Charles Krauthammer made a point to comment on the “moral condescension” that he saw in former president Obama’s speech against repealing Obamacare:
Would you allow me to make a comment on President Obama’s statement? It’s been a full 100 days, but it was nice to be reminded of why we should be grateful as a nation that he’s gone. There are a lot of arguments you can make on either side of the debate about Obamacare but notice how it was complete moral condescension. The other guys are cowards because I, and the people who support me and oppose this legislation, stand with the poor and afflicted and all that, and the others are on the side of the rich and the powerful. That’s nonsense. What the [Republicans] have done is practically commit political suicide to support a measure with 17 percent support in the population, that does what we know has to be done, which is to curtail entitlements, or starting to curtail, by doing a curtailment of Medicaid. It’s inevitable, it’s in the future. Obama had eight years. He didn’t want to touch it.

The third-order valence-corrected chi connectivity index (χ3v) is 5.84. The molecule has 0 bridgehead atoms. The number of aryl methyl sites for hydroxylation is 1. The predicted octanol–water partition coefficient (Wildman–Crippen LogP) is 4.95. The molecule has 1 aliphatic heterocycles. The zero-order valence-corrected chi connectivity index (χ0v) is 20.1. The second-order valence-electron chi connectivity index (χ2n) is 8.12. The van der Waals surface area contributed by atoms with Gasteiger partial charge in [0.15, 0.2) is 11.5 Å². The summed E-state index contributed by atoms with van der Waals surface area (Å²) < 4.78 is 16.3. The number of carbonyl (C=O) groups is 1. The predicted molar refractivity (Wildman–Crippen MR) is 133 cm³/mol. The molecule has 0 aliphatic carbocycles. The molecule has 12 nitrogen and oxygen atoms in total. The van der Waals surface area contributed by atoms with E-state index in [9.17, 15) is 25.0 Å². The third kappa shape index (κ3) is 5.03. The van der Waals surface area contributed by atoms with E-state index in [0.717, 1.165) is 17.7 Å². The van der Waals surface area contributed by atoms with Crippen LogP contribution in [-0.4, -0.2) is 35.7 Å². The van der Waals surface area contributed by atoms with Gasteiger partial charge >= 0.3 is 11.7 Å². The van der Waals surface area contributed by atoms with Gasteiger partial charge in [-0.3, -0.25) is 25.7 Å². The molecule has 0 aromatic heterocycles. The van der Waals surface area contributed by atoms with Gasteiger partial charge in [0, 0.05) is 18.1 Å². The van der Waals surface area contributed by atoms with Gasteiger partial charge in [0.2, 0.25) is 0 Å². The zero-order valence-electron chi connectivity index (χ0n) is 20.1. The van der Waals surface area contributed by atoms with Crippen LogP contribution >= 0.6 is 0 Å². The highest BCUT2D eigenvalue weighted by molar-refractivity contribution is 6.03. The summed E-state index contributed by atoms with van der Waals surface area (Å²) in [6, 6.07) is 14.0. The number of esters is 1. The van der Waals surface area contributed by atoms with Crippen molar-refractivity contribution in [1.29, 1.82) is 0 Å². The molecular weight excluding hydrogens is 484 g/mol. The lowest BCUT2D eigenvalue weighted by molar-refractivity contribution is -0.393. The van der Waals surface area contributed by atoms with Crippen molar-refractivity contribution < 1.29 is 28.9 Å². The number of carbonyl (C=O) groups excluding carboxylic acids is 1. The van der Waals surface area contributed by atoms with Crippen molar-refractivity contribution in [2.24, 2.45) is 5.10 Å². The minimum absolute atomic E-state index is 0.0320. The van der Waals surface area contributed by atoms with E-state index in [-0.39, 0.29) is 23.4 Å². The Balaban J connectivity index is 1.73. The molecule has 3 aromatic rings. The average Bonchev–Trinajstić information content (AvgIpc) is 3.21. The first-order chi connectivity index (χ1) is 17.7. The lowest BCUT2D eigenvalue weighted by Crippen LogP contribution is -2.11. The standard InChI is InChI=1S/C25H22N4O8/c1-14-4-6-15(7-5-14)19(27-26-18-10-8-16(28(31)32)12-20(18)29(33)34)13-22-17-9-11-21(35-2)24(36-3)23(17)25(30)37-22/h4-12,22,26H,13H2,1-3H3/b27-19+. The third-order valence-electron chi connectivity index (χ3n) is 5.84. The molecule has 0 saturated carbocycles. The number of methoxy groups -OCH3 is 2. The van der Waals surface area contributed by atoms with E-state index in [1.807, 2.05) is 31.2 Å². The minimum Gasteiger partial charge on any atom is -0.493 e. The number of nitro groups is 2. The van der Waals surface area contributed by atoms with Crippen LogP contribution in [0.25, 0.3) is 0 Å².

You can say that this is something necessary, something people are entitled to, but to pretend that you are the one who’s advocating a courageous position when it goes completely against what the public wants, it’s complete nonsense. Obama did that all through his presidency, always assuming he was on the side of the angels and always the one who was willing to go against public opinion, when it was completely the opposite. He reminded us, reminded me — it’s been a hundred days — but good riddance, Mr. President.
That is sort of the restrained version of my reaction to that condescension.